Friday, March 8, 2013
The Price for Peace
What is the price for peace?
Wherever there is conflict, inevitably there is a breakdown in communication. Simply put, the price for peace is understanding.
Perhaps nowhere is the need for understanding more pronounced or the cry for peace more desperate than in the Holy Land. This cry ascends most fervently from the heart of Old Jerusalem, near the site of the ancient temple of Solomon and the Dome of the Rock. To the west, Jews insert written prayers into rock crevices. To the east, Muslims pray inside Al-Aqsa Mosque. A massive and long-standing wall divides them.
On the south side of the wall there is a bridge connecting the lower plaza to the temple mount. Soon after I arrived in Israel, I had the opportunity to cross this bridge and to visit these sacred places. On another occasion, my friends and I visited the town of Bethany in the West Bank. Although it was encompassed by a large modern wall, we were able to enter the town by crawling through a hole in the cement.
These walls, ancient and modern, are symbolic. Stone upon stone, and drop by drop of cement, people were separated. Barriers to communication are constructed in a similar manner. Word upon word, and line by line, misunderstanding occurs. Thus wrote the poet, “something there is that doesn’t love a wall”. (Robert Frost, Mending Wall)
Fortunately, many of the essential tools for building bridges of brotherhood and chiseling holes of hope work within the same medium: language. Needless to say, language plays a crucial role in creating more peaceful associations between people, institutions, communities and nations. One cannot come to a full appreciation of an individual, let alone a people, without a basic understanding of that person’s manner of thinking and speaking. Conversely, an increased understanding of another’s language contributes immeasurably to the possibility of peace.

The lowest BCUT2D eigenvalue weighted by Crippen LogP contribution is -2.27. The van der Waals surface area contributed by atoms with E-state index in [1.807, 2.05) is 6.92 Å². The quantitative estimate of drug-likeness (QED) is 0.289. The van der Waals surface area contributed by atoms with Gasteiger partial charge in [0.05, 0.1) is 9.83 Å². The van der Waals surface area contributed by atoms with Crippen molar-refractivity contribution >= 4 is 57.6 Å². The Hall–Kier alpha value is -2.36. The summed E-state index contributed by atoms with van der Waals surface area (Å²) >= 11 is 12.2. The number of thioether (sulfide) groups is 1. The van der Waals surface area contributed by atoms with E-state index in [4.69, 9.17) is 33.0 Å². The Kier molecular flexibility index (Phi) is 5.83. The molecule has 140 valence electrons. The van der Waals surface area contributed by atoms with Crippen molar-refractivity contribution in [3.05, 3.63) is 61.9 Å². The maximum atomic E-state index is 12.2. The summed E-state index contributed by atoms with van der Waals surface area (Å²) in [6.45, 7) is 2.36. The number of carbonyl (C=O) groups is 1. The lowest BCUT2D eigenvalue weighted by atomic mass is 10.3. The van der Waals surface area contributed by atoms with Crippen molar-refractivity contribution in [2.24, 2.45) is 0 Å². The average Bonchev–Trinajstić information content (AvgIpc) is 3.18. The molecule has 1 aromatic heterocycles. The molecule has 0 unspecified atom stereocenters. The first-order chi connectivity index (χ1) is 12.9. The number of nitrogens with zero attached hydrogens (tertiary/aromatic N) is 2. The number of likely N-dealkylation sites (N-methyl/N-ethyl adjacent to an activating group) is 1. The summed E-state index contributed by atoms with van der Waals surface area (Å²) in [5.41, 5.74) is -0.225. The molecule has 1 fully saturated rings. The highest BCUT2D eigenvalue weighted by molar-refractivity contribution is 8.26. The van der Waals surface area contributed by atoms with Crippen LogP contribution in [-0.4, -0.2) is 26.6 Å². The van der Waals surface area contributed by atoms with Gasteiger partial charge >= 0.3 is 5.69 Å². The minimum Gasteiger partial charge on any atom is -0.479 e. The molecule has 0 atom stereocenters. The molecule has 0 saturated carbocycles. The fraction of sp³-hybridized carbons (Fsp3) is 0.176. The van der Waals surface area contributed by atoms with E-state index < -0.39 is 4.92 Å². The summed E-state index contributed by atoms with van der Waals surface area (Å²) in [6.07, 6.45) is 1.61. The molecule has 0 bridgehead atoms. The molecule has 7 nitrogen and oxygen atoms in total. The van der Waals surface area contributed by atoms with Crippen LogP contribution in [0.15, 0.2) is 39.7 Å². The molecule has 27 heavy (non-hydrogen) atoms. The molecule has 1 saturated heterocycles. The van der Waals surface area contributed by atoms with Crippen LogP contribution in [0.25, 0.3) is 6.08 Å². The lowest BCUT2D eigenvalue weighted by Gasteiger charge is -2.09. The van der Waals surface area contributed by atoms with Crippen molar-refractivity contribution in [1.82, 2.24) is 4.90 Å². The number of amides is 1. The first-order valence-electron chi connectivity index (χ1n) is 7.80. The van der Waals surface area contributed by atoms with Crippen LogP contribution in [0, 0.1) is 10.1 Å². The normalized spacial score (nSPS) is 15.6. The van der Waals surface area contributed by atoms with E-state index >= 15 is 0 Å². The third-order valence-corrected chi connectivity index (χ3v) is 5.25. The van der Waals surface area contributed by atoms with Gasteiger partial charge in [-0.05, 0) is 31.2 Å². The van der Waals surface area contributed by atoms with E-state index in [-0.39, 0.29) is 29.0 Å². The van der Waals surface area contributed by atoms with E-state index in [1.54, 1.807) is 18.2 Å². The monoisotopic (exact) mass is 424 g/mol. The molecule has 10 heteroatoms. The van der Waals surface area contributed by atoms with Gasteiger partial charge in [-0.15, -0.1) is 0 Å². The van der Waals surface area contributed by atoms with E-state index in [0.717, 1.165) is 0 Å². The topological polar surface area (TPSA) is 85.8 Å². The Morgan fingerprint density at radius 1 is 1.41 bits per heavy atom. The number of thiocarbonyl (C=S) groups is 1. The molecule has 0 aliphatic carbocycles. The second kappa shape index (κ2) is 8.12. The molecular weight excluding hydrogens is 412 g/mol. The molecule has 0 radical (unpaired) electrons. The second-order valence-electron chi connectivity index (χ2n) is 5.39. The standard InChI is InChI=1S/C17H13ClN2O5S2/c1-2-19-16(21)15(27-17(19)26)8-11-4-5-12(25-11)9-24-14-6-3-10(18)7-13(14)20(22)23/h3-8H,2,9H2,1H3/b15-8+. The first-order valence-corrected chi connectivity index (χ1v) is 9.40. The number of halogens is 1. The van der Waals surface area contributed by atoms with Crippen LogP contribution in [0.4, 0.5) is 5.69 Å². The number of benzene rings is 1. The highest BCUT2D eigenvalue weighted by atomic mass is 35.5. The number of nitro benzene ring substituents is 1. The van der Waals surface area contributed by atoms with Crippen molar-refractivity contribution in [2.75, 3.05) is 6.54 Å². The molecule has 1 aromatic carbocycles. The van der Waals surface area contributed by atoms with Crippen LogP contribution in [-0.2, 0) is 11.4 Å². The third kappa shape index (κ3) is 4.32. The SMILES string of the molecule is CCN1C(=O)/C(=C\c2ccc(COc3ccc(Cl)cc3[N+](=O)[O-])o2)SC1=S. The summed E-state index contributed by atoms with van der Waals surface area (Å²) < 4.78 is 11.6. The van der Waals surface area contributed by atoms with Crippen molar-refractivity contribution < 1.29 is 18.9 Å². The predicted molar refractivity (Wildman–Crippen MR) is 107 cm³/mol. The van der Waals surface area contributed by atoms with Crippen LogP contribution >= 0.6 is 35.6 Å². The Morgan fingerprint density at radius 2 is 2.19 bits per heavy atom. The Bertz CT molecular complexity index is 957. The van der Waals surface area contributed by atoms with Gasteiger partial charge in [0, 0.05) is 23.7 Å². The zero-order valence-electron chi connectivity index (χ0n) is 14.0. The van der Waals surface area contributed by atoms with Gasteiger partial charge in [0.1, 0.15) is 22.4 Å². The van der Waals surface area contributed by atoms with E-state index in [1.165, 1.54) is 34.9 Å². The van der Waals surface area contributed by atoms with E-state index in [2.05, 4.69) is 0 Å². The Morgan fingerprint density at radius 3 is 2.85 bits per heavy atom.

For example, my understanding of Israeli people grows in direct proportion to my diligence in studying the Hebrew language. Likewise, my understanding of Arab people grows according to the effort I put forth in studying Arabic. Moreover, immersion in a foreign language brings a deeper appreciation of one’s own language and heritage.
The price for peace is understanding, and that is a price I cannot afford not to pay.